In an interview with TIME, Natalie Portman described the type of women she wants to portray on screen but instead continues to receive an incredible number of offers for roles that mostly fall in either the “virgin” or “whore” category*. So with this in mind and in honour of International Women’s Day, we at Mild Concern decided to put the films we see through The Bechdel Test.
For those who haven’t come across it before, The Bechdel Test is a way of measuring the presence of women in film, whose lives do not revolve around men, and is named after comic artist Alison Bechdel who created the concept.
In order to pass The Bechdel Test, a film must:
- Have two named female characters…
- Who talk to each other…
- About something other than a man/men.
There is far more information about it on TV Tropes. For the sake of argument “talk” means “have a conversation”, i.e. both women have to say something specifically addressing each other.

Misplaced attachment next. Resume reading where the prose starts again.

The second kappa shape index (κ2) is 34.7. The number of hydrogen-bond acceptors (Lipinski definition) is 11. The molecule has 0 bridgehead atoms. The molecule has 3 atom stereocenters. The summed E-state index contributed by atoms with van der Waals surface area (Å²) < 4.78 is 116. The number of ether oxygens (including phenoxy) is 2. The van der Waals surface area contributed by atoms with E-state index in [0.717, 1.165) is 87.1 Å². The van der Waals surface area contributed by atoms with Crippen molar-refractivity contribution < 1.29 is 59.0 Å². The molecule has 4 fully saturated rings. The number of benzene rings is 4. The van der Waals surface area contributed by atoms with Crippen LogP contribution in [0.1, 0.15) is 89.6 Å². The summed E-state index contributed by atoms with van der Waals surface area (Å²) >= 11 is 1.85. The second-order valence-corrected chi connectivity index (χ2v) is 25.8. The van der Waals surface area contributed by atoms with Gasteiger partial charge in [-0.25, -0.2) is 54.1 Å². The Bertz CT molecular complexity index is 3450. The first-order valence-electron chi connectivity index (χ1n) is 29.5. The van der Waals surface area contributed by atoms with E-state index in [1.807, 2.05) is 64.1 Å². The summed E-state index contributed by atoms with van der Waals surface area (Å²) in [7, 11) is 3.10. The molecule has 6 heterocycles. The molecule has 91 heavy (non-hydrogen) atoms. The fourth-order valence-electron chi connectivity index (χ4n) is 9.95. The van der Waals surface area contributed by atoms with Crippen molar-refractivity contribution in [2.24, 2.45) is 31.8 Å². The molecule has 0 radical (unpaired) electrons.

We will be keeping up a running tally of all the films that we’ve seen and reviewed, in order to assess the current state of things and to check for ourselves whether or not the film industry recognises that women exist as separate entities to men. Or alternatively, to see if we’re making a fuss about nothing. Feel free to argue with us in the comments.
It is important to note that this is not a test of feminism or equality (Sucker Punch passes after all) but more a way of highlighting the inherent biases in the film industry and the lack of diversity in roles for women. For the sake of comparison we have also conducted the Reverse Bechdel Test, which applies the rules to male characters.
This is very much a work in progress and we’ll keep updating this post with reviews from our archives and add the films that we see in the future. Before we get to the films, here’s a summary of the things we have learnt so far:
- Out of 21 films so far assessed, 6 pass the test.
- If you have sisters as main characters in the film, you’re probably going to pass: see Martha Marcy May Marlene, The Descendants, Strawberry Fields, etc.
- If, when you do a search for images of an actress in a film, you can only find stills of her topless, this is probably a bad sign. I’m looking at you Chronicle.
- We are still yet to find a definitive Reverse Fail, although This Means War came very close.
* Portman also joked that in five or 10 years time, she’ll be growing too old and ugly for Hollywood, which is a whole other depressing can of worms.